Lynx has been in EVE since 2014 and has his roots in EVE University. Nowadays he is active in Factional Warfare and leads small bands of Caldari Militia or does solo work.


  • Stalence

    Very well written article! Unbiased and error free from my understanding of events.

    The only thing absent from the article is some commentary on how powerful a role Citadels have come to take in faction warfare now though. Faction Warfare “sov” has been reduced to holding home systems for pride and bragging rights now.

    The fights are awesome and FW as a mechanic may appear to be in a healthy place to outside observers since we light up the map in destruction, but we truthfully just do it for the pew. Citadels have all but removed every notable home field advantage for a FW defender.

    This isn’t salt from a Templis pilot that lost his home (and then quickly recaptured it while based from one of our own citadels btw) but appears to be a pretty common concern and annoyance among faction warfare players. Just about every FW player I met at EVE Vegas this year (independent of militia) had concerns with it.

    Docking rights used to really mean something in FW space. Now every militia has a friendly Citadel in almost every system in the warzone where they can stage from or tether up at when shit hits the fan.

    Gone are the days of trapping a fleet in a station-less system or truly evicting them from a system and denying them the comforts and conveniences of living in a station/citadel.

    At EVE Vegas, I know Ouso [RDRAW] and Mantel [BLOC] definitely brought it up with Fozzie while there as well. I hope CCP takes a dev cycle to spend some resources and see what effect Citadels have on faction warfare mechanics, especially with the expected influx of Alphas to the war zone.

    • Lynx Artrald

      Hey Stalence, glad you liked it.

      I considered putting in something about Citadels but decided against it because the article was already fairly long, and I’d already talked about it in the piece about Okkamon, where the enemy Citadel also played a huge role. Maybe it deserves an additional article on its own…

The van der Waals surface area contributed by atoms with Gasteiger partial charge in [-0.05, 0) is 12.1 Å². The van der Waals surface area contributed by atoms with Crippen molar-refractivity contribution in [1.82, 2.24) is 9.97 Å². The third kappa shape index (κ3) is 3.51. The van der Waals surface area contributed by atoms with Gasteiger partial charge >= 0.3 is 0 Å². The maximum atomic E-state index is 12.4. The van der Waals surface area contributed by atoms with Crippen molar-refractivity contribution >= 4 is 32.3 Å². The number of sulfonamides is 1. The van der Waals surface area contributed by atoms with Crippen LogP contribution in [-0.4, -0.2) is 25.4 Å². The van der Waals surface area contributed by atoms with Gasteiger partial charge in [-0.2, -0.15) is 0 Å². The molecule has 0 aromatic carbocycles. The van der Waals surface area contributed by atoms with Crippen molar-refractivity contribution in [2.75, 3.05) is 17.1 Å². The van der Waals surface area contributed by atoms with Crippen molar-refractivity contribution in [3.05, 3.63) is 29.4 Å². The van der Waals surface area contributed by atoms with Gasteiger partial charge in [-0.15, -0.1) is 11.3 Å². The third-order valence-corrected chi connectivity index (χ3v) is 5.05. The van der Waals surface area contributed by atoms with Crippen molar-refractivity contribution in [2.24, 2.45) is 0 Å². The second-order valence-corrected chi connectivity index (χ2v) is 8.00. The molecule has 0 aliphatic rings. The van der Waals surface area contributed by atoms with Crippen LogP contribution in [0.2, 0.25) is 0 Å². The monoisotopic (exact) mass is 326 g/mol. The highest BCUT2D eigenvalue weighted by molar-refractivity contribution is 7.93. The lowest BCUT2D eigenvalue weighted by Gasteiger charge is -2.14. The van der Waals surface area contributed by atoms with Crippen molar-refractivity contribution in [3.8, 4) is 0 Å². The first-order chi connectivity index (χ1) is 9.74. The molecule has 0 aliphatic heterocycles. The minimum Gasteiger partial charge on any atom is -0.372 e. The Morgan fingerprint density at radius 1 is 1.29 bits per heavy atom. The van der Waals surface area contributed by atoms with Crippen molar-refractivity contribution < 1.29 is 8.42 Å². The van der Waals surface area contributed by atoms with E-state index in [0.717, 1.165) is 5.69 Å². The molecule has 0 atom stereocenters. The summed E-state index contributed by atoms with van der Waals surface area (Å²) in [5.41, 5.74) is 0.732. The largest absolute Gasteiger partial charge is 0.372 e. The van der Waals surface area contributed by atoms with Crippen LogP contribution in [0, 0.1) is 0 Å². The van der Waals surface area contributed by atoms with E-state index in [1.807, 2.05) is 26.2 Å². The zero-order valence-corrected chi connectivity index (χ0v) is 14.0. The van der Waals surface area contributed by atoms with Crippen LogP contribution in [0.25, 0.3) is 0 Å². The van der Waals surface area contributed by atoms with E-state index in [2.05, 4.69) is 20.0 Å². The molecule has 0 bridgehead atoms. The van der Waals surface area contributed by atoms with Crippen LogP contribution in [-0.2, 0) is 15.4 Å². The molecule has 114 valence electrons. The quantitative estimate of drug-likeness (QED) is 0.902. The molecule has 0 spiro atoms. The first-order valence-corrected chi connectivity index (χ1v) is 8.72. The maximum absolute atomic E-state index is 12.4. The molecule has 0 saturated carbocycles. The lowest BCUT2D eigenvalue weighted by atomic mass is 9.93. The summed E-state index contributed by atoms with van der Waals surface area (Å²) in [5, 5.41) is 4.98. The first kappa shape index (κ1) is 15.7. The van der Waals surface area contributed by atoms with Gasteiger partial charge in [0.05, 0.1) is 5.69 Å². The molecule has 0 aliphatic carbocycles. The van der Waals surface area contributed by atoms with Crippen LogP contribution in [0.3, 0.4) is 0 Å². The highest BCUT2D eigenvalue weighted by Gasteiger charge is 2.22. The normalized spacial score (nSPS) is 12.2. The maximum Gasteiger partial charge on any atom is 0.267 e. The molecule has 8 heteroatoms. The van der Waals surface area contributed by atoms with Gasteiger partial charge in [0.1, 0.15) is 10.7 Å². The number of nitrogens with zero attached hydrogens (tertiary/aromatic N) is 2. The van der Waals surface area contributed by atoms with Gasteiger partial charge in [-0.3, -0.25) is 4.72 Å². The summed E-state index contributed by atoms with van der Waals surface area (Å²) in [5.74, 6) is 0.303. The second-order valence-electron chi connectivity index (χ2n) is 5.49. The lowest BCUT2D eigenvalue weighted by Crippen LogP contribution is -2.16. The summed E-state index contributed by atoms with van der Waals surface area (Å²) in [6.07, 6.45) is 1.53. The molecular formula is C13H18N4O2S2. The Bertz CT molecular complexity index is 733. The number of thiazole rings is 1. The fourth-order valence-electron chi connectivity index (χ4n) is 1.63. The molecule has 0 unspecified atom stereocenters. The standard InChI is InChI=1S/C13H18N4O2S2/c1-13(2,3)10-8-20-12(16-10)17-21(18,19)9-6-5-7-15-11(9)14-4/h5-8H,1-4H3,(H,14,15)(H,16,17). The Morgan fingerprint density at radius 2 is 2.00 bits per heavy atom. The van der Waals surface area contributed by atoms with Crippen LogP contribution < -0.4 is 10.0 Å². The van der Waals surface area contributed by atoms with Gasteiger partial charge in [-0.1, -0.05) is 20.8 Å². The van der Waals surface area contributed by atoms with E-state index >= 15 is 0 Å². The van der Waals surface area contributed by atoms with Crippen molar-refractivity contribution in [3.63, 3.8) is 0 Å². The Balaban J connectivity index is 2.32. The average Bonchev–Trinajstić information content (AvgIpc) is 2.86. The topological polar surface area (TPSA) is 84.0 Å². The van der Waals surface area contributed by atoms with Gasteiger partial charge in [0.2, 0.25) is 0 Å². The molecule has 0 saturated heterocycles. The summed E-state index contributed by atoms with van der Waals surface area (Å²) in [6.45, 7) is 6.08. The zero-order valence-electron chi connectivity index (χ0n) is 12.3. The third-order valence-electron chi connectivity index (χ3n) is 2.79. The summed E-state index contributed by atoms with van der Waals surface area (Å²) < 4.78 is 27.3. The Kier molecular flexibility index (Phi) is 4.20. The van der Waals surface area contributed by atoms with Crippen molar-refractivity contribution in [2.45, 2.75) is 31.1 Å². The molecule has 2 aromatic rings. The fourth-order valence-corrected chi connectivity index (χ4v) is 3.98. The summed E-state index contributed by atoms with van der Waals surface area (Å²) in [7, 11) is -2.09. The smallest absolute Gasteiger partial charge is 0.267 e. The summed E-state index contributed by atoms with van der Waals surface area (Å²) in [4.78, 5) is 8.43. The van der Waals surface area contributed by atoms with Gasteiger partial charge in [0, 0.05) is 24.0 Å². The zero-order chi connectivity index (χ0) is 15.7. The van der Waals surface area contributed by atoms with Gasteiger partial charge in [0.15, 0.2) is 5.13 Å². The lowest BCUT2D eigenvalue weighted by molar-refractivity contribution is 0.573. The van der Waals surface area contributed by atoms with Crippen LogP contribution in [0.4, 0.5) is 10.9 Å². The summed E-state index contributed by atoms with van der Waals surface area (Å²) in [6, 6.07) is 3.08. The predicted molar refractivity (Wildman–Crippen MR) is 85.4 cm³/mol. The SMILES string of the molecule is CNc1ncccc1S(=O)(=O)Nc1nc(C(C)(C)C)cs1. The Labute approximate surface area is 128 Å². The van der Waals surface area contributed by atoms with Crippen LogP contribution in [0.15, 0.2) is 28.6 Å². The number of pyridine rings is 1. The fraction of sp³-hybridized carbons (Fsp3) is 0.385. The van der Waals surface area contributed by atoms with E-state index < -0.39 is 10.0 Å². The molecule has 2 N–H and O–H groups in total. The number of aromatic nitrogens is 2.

• Ouso

        It absolutely does. If you’d like thoughts on it from both a Gal and Cal perspective, hit up myself (Ouso Borghese) or MantelGlobalIndustries in game. We spent quite a bit of time in eve Vegas watching the Aivonen siege progress and bugging any dev who would speak with us about it :).

        • Lynx Artrald

          Got it, thanks!

  • Saint Michael’s Soul

    Much Kudos to the Galmil FCs on rotation and perhaps even more to LastSpartan on the bad guy squids side who doesn’t seem to sleep. Best weeks worth of non-stop fighting I’ve been involved in for a while, if not ever. Good writeup.

    • Lynx Artrald

      Thanks and yeah I don’t know how he did it – and maintained his cheer and calm as well.

  • Dreadeye

    :No Handlebars were true third parties and would show up in the EU time zone with Svipuls or Cynabals”
    Munins, munins, MUNINS.

    • Lynx Artrald

      Those blasted Muninns- how could I leave them out… ugh.

  • Fatal Fly

    I wouldn’t go as far as to say “re-energized militias and players”, it rather feels like a massive burnout on both sides which everyone needs to recover from.

  • Roy Henry

    Citadels definitely play a major role in fw now and are definitely game breaking when considering anything occupancy based. Though I think in the long term maybe people’s idea of what fw is about will catch up to the progression of gameplay options provided.

    This was a very well run siege from our side. We executed a strategy based around accepting and negotiating around the squids strengths and our own. We used time zones and our much larger fc pool coupled with a much more expansive logistics network to keep the whole thing supplied.

    Timezone control was the cornerstone of the strategy, because we knew cal mil post okkamon simply couldn’t compete with us in the non us tz hours. We pressured the contested rate as hard as we could during eu and used the us to fight over every single plex to slow the dplex rate and also try to stress our opponents logistical arm.

    Our broad team of fcs at any time around the clock meant that fc burn out was barely an issue, save for maybe yuri in autz who is basically our autz. At any time we had people ready to hand off fc or take over in the inevitable headshot. We knew cal had maybe only a few really confident fcs so we just made a point to stress them as hard as possible. Making it a weekday battle meant we could further leverage time zones, but also limit the amount of early day and late night neck bearding their us crew could do, because of work and school obligations.

    A big shout out to the dozens of jf pilots in gal mil who at any time of day were doing runs buying every market of doctrine ships and making sure we had more then enough combat assets to burn in any fight. Blfox still has about 1500 fit ships and countless unfit in aivonen, haha.

    All in all it was a beautifully planned, coordinated, supplied and executed strategy and offensive, probably the best and most fun in my years in gal mil. Thanks to everyone involved.